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USDA/FSIS RIN: 0583-AD32 Publication ID: Fall 2010 
Title: New Poultry Slaughter Inspection 
Abstract: FSIS is proposing a new inspection system for young poultry slaughter establishments that would facilitate public health-based inspection. This new system would be available initially only to young chicken slaughter establishments. Establishments that slaughter broilers, fryers, roasters, and Cornish game hens (as defined in 9 CFR 381.170) would be considered as "young chicken establishments." FSIS is also proposing to revoke the provisions that allow young chicken slaughter establishments to operate under the current Streamlined Inspection System (SIS) or the New Line Speed (NELS) Inspection System. The proposed rule would establish new performance standards to reduce pathogens. FSIS anticipates that this proposed rule would provide the framework for action to provide public health-based inspection in all establishments that slaughter amenable poultry species. Under the proposed new system, young chicken slaughter establishments would be required to sort chicken carcasses and to conduct other activities to ensure that carcasses are not adulterated before they enter the chilling tank. 
Agency: Department of Agriculture(USDA)  Priority: Economically Significant 
RIN Status: Previously published in the Unified Agenda Agenda Stage of Rulemaking: Proposed Rule Stage 
Major: Yes  Unfunded Mandates: No 
CFR Citation: 9 CFR 381.66    9 CFR 381.67    9 CFR 381.76    9 CFR 381.83    9 CFR 381.91    9 CFR 381.94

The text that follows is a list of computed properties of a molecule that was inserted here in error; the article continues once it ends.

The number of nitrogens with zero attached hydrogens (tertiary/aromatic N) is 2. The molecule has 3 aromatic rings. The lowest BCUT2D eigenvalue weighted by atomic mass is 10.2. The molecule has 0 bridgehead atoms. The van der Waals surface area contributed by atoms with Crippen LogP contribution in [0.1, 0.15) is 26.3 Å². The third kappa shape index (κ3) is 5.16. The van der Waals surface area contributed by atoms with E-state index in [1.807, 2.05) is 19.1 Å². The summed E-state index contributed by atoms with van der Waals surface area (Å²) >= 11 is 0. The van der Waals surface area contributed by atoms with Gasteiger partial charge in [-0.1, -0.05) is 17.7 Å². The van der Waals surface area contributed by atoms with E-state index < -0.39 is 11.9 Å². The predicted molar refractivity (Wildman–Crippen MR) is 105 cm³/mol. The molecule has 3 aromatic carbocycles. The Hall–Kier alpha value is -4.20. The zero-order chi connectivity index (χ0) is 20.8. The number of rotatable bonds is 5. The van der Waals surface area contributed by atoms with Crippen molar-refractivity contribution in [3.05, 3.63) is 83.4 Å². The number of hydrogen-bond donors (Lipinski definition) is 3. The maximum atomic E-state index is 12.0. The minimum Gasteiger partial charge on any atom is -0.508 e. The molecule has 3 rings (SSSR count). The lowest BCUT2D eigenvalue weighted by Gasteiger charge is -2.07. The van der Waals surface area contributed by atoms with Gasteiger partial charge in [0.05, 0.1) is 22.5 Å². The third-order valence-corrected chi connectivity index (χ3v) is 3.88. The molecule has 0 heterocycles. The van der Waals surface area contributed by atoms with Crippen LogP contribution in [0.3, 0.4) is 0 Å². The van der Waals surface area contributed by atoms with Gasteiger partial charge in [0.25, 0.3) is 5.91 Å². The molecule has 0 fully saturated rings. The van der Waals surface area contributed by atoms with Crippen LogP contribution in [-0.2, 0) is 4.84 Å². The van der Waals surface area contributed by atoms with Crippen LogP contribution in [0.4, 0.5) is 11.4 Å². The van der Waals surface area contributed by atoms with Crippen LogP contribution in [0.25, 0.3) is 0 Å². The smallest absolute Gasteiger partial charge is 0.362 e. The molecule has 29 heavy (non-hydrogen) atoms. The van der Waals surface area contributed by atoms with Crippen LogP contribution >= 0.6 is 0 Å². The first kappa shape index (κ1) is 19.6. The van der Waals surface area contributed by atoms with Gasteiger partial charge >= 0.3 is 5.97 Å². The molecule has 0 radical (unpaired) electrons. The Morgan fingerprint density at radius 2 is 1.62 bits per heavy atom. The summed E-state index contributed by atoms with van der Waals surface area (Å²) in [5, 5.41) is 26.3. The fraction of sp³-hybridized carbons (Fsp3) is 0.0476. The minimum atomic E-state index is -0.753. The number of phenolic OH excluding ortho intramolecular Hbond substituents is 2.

Legal Authority: 21 USC 451 et seq   
Legal Deadline:  None

Statement of Need: Because of the risk to the public health associated with pathogens on young chicken carcasses, FSIS is proposing a new inspection system that would allow for more effective inspection of young chicken carcasses, would allow the Agency to more effectively allocate its resources, would encourage industry to more readily use new technology, and would include new performance standards to reduce pathogens. This proposed rule is an example of regulatory reform because it would facilitate technological innovation in young chicken slaughter establishments. It would likely result in more cost-effective dressing of young chickens that are ready to cook or ready for further processing. Similarly, it would likely result in more efficient and effective use of Agency resources.

Summary of the Legal Basis: The Secretary of Agriculture is charged by the Poultry Products Inspection Act (PPIA--21 U.S.C. 451 et seq.) with carrying out a mandatory poultry products inspection program. The Act requires post-mortem inspection of all carcasses of slaughtered poultry subject to the Act and such reinspection as deemed necessary (21 U.S.C. 455(b)). The Secretary is authorized to promulgate such rules and regulations as are necessary to carry out the provisions of the Act (21 U.S.C. 463(b)). The Agency has tentatively determined that this rule would facilitate FSIS post-mortem inspection of young chicken carcasses. The proposed new system would likely result in more efficient and effective use of Agency resources and in industry innovations.